Sunday, September 25, 2011

One Day in the Life of Ivan Denisovich

Ivan Denisovich, written by Aleksandr Solzhenitsyn and published in 1962, chronicles a day in the life of a fictional Soviet gulag prisoner. Solzhenitsyn was well-qualified to write such a work, as he himself spent eight years in a gulag in the Siberian steppes of northeastern Kazakhstan. His crime? Referring to Stalin as "the master" and "the boss" in a letter to a friend.

The book was originally published in the Soviet Union with Khrushchev's approval and with some censorship, and was the first account of Stalinist suppression to come from within. One Day in the Life of Ivan Denisovich led to Solzhenitsyn's deportation from Russia, and to his reception of the Nobel Prize.

The reader of Ivan Denisovich will follow the protagonist through a breakfast of thin gruel, repeated searches, forced marches, heavy labor, biting wind, thin clothes, shorted rations, incredible bureaucracy and cruelty and dehumanizing treatment at the hands of prison guards. Through it all, the heroic triumph of the indomitable human spirit...just kidding. It's pretty bleak.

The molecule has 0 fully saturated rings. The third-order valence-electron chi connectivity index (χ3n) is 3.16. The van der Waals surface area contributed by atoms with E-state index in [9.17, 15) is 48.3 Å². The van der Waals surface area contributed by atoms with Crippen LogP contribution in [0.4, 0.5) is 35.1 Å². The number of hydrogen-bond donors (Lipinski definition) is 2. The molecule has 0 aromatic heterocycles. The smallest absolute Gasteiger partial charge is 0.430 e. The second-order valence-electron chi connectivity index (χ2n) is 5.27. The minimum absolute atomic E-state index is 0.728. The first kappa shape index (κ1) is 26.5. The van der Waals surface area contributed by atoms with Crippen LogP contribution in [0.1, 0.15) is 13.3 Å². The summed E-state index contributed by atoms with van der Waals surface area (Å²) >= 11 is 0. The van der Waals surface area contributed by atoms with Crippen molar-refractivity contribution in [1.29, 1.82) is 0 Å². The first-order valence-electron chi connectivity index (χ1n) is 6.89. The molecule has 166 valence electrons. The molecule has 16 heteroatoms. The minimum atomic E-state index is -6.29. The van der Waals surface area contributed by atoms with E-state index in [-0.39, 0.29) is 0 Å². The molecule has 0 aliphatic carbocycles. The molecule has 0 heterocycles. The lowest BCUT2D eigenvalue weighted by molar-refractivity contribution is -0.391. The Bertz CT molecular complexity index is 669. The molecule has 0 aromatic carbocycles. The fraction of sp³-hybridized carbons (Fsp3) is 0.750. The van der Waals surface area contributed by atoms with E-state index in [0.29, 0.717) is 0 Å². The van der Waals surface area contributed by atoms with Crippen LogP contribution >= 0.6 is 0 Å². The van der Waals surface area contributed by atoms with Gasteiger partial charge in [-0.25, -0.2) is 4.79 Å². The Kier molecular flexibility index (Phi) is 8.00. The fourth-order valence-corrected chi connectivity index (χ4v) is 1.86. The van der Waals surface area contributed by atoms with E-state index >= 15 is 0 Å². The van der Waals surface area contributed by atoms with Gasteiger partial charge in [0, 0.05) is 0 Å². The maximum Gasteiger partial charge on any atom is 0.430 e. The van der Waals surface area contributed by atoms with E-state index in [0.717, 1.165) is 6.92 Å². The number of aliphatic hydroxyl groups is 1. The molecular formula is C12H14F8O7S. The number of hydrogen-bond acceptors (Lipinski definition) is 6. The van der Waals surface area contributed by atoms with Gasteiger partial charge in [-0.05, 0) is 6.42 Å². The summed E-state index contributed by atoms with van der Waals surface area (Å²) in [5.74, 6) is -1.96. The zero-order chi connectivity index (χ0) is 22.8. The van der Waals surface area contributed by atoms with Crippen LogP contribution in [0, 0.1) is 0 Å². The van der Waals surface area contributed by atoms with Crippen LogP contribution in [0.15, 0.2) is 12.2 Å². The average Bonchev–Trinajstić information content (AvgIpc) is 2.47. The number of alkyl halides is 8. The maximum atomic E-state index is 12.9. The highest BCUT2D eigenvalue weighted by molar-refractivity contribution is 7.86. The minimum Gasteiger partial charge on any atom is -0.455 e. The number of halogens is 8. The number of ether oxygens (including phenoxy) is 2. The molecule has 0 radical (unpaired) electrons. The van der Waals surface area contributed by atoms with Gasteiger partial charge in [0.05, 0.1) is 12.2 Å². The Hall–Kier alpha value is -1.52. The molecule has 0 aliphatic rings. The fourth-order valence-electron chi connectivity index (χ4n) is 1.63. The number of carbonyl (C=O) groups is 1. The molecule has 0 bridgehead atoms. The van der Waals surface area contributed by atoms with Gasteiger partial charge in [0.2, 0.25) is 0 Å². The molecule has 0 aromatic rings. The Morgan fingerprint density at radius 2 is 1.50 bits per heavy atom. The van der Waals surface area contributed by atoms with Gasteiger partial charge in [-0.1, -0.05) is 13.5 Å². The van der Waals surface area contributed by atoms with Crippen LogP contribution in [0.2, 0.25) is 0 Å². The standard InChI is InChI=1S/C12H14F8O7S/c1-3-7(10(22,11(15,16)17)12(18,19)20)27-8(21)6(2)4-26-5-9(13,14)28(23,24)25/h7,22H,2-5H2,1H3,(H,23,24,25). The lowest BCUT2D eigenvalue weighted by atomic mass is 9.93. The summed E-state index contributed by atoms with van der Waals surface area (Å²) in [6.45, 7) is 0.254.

(But you should definitely read it. There aren't any gory or disgusting parts, so it would be suitable for anyone old enough to understand it.)

Protagonist: Ivan Denisovich
The Baptist: Alyosha
The foreman: Tyurin
The snivelling worm: Fetyukov
Old deaf guy: Senka
There was a lot of: freezing cold, wasting time for Soviet protocol, inhumane conditions
There should have been more: food. seriously, grass seed gruel and 200 g black bread isn't enough to lay bricks on
This book makes you want to: support free speech and human rights
This book makes you glad you don't have better be obvious...

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